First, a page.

Most of these have analogous effects in solid-state physics; indeed, one can often gain a better intuitive understanding by examining these cases. In semiconductors, the roles of electrons, positrons and photons in field theory are replaced by electrons in the conduction band, holes in the valence band, and phonons or vibrations of the crystal lattice. A Virtual_particle is in a virtual state where the probability amplitude is not conserved.

  • #10
By my imagination we will never be able to know how universe got created even if we get something out of LHC because we will be still asking how did the particles formed, how did Higgs boson formed, where did that come from , we will be always looking for answers & we will go deep in that but still we will be asking "HOW did that particular thing came into existence" , we will never know how deep the hole goes coz if we say everything came from nothing then how did that nothing came . I think its better to manipulate what we have got rather than searching for GOD
  • #11
mkbh_10 said:
Considering UNIVERSE as a system , then are the black holes the elements that are present in the system so that the energy of the system remains conserved ?

Is there any information on how black holes came into existence ( is it a balancing act of nature ) ?

Can (energy conservation) principle be applied at the time of BIG BANG because the only way i think universe could have started if there was extra energy which couldn't balance itself ?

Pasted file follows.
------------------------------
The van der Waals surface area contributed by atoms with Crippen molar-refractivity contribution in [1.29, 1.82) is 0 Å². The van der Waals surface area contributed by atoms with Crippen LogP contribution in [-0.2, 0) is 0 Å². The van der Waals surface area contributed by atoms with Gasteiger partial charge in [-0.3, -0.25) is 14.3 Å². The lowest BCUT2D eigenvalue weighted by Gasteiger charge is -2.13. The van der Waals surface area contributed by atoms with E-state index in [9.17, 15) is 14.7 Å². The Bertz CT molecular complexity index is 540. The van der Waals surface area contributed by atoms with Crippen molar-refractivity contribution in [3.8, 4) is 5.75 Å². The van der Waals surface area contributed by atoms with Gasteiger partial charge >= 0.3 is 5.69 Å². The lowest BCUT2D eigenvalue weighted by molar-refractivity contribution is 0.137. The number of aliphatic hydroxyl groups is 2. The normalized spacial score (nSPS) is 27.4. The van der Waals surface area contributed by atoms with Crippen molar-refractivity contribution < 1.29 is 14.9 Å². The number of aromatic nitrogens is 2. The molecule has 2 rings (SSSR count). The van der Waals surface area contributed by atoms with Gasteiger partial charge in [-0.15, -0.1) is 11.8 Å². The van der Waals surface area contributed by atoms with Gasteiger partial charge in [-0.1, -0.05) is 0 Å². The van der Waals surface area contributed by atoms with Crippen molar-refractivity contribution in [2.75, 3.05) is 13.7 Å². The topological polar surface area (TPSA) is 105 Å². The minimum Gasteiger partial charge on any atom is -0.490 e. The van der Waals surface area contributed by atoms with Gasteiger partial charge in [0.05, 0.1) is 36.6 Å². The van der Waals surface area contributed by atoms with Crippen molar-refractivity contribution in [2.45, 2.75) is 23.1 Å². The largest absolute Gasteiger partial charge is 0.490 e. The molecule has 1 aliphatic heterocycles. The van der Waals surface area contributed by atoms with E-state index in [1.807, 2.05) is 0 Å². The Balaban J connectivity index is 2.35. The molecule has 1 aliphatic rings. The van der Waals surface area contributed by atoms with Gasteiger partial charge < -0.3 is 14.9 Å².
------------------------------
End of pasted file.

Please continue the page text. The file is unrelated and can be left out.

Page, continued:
I think i might understand your problem. You are right that energy is conserved.
That means that the total energy of an independent system is constant. It doesn't mean that it is zero.

There is a greater than zero, constant amount of energy in the universe.

Why this is true is another question...

Some people think that there are other universes that have "anti-energy" and that the total energy of all universes is zero.

Personally, I think that I'm going to worry about how to feed everyone on Earth before moving on to the more trivial stuff...

1. What is a black hole?

A black hole is a region in space where the gravitational pull is so strong that nothing, not even light, can escape from it. This happens when a massive star dies and its core collapses under its own gravity.

2. How does energy conservation play a role in black holes?

According to the law of conservation of energy, energy cannot be created or destroyed, only transformed from one form to another. In the case of black holes, the immense gravitational pull converts matter into energy, which is then retained within the black hole.

3. Can anything escape from a black hole?

No, once something crosses the event horizon of a black hole, it cannot escape. The event horizon is the point of no return, beyond which the gravitational pull is too strong for anything to escape.

4. How do black holes affect their surrounding environment?

Black holes have a significant impact on their surroundings. Their immense gravitational pull can distort the fabric of space-time, and their strong tidal forces can tear apart nearby objects. They also emit powerful jets of radiation that can influence the formation of stars and galaxies.

5. Can black holes eventually run out of energy?

Yes, black holes can eventually run out of energy. As they continue to consume matter, they also emit energy in the form of radiation. This process, known as Hawking radiation, causes the black hole to slowly lose mass and eventually evaporate completely.